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Half a world away, four-year-old Gaza boy gets a new lease of life after losing an arm

Helping hand: Omar Abu Kuwaik with his aunt, Maha Abu Kuwaik, at Shriners Children’s Hospital in Philadelphia on February 28, 2024.
| Photo Credit: AP

Omar Abu Kuwaik is far from his home in Gaza. The four-year-old’s parents and sister were killed by an Israeli airstrike, when he lost part of his arm.

He’s one of the ‘lucky’ ones.

Through the efforts of family and strangers, Omar was brought out of Gaza and to the U.S., where he received treatment, including a prosthetic arm. He spent his days in a house run by a medical charity in New York City, accompanied by his aunt.

It was a small measure of grace in a sea of turmoil for him and his aunt, Maha Abu Kuwaik, as they looked to an uncertain future. The grief and despair for those still trapped in Gaza is never far away.

Ms. Abu Kuwaik is glad she could do this for her beloved brother’s son, whom she now considers her fourth child.

Difficult choice

But it was a terrible choice. Going with Omar meant leaving her husband and three teenage children behind in a sprawling tent camp in Gaza’s southernmost city of Rafah. With Israel carrying out strikes in areas where it told civilians to take shelter, including Rafah, Ms. Abu Kuwaik knows she might never see her family again.

“My kids love Omar so much,” she said. “They told me, ‘We are not children anymore. Go, let Omar get treated. It’s what is best for him. It’s his only chance.’” Omar was an outgoing boy, she said, and he is clever like his late father, an engineer. Now he is often withdrawn and breaks into tears easily. Ask Omar a question, and he covers his ears with his right hand and the stump of his left arm, declaring, “I don’t want to talk.”

“Kindergarten was nice,” he eventually admits, “and I was happy on the first day.” He started school just weeks before the war. But he does not want to go to kindergarten anymore. He is afraid to leave his aunt’s side.

Flying to New York may have given him a new dream, though. “When I grow up, I want to be pilot,” Omar said, “so I can bring people places.”

Two weeks into the war, Omar and Ms. Abu Kuwaik narrowly escaped death. The two families evacuated their Gaza City apartments just before Israeli airstrikes flattened the buildings.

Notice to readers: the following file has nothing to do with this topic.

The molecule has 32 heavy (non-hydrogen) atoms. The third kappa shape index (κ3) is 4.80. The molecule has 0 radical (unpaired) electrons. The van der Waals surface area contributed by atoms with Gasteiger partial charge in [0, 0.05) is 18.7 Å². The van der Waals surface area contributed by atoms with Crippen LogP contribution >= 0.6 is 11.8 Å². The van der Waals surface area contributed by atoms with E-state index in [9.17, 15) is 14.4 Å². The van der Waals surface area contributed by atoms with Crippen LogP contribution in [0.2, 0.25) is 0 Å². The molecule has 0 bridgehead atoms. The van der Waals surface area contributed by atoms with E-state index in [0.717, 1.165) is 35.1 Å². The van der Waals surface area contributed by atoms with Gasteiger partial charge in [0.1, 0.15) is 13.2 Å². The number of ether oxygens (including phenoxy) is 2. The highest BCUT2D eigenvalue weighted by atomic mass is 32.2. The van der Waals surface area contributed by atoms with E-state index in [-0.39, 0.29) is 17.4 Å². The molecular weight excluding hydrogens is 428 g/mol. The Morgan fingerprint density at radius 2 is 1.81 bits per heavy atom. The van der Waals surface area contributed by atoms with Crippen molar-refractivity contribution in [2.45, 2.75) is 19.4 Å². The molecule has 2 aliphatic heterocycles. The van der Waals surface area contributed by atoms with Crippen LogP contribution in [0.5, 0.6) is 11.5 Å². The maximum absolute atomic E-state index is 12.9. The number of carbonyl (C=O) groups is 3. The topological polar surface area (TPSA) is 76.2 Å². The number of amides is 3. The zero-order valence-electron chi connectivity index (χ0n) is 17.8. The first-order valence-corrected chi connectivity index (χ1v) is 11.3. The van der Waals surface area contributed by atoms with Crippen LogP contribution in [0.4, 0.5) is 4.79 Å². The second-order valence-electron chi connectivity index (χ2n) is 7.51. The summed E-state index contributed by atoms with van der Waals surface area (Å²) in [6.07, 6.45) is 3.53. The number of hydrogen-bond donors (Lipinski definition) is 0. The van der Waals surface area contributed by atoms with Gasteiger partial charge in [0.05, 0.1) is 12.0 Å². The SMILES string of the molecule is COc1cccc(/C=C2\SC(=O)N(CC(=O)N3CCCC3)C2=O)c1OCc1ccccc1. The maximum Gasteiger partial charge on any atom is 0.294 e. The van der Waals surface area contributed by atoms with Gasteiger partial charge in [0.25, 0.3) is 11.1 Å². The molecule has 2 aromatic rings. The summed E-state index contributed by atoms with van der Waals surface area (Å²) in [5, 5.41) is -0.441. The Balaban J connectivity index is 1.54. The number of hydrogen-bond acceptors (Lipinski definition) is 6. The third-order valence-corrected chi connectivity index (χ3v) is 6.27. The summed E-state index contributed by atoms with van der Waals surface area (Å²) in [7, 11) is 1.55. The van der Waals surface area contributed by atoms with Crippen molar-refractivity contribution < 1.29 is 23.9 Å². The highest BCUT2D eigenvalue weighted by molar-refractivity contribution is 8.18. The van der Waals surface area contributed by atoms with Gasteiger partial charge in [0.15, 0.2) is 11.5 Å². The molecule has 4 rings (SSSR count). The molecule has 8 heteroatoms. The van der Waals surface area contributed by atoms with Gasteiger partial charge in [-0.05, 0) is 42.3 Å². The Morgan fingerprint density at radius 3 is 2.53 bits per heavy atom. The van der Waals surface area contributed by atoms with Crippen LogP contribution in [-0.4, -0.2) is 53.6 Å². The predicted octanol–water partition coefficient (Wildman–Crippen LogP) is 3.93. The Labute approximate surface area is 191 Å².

With only the clothes on their backs, the families split up to stay with different relatives.

On December 6, two Israeli airstrikes slammed into Omar’s grandparents’ home in the Nuseirat refugee camp. The explosion peeled the skin from his face. His left arm could not be saved below the elbow. He had burns on his leg and torso. His parents, six-year-old sister, grandparents, two aunts and a cousin were killed.

‘Anywhere is better’

Omar was pinned beneath the rubble. Rescuers dug until they found his little body, still warm, bleeding but somehow alive. “Our view was, anywhere is better for him than being in Gaza,” said Adib Chouiki, vice president of Rahma Worldwide, a U.S.-based charity, who heard about Omar from the group’s team in Gaza.

Israel and Egypt tightly restrict movement of people out of Gaza, allowing just a few hundred to exit each day, mostly those with foreign citizenship. The World Health Organization says 2,293 patients — 1,498 wounded and 795 ill — have left Gaza for medical treatment alongside 1,625 companions. Yet roughly 8,000 patients remain on a waiting list to go abroad, according to the UN refugee agency.

Mr. Chouiki began reaching out to contacts in the Palestinian, Israeli and Egyptian governments. He got new passports for Omar and Ms. Abu Kuwaik, and Israeli security clearance for them to travel to Egypt. An ambulance brought them to the border, where an Egyptian ambulance whisked them across the Sinai desert.

Inside an Egyptian military hospital, Omar and his aunt waited for weeks until U.S. Customs and Border Protection gave them the green light to fly to New York on January 17.

At Shriners Children’s Hospital in Philadelphia, Omar had skin graft surgery for the burn on his leg. He was eager to get his new prosthetic arm on Wednesday, smiling mischievously as he reached out to touch it. “My arm is nice.”

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